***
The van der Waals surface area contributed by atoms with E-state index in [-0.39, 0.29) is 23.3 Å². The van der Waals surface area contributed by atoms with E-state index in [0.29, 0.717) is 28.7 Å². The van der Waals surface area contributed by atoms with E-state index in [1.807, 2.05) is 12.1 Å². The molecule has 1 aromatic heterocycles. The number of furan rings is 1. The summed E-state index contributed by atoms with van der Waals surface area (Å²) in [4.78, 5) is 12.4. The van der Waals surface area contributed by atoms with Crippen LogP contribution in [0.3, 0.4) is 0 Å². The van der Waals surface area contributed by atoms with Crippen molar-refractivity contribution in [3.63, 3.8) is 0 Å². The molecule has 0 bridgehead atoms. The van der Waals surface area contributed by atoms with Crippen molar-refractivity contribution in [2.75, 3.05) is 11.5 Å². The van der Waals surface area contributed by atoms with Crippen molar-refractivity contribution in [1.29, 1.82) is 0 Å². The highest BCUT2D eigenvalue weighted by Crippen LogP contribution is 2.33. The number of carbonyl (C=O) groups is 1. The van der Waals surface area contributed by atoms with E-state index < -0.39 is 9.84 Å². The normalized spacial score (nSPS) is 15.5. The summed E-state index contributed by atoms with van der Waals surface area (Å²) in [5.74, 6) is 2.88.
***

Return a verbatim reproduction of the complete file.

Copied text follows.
The van der Waals surface area contributed by atoms with E-state index in [-0.39, 0.29) is 23.3 Å². The van der Waals surface area contributed by atoms with E-state index in [0.29, 0.717) is 28.7 Å². The van der Waals surface area contributed by atoms with E-state index in [1.807, 2.05) is 12.1 Å². The molecule has 1 aromatic heterocycles. The number of furan rings is 1. The summed E-state index contributed by atoms with van der Waals surface area (Å²) in [4.78, 5) is 12.4. The van der Waals surface area contributed by atoms with Crippen LogP contribution in [0.3, 0.4) is 0 Å². The van der Waals surface area contributed by atoms with Crippen molar-refractivity contribution in [3.63, 3.8) is 0 Å². The molecule has 0 bridgehead atoms. The van der Waals surface area contributed by atoms with Crippen molar-refractivity contribution in [2.75, 3.05) is 11.5 Å². The van der Waals surface area contributed by atoms with Crippen molar-refractivity contribution in [1.29, 1.82) is 0 Å². The highest BCUT2D eigenvalue weighted by Crippen LogP contribution is 2.33. The number of carbonyl (C=O) groups is 1. The van der Waals surface area contributed by atoms with E-state index < -0.39 is 9.84 Å². The normalized spacial score (nSPS) is 15.5. The summed E-state index contributed by atoms with van der Waals surface area (Å²) in [5.74, 6) is 2.88.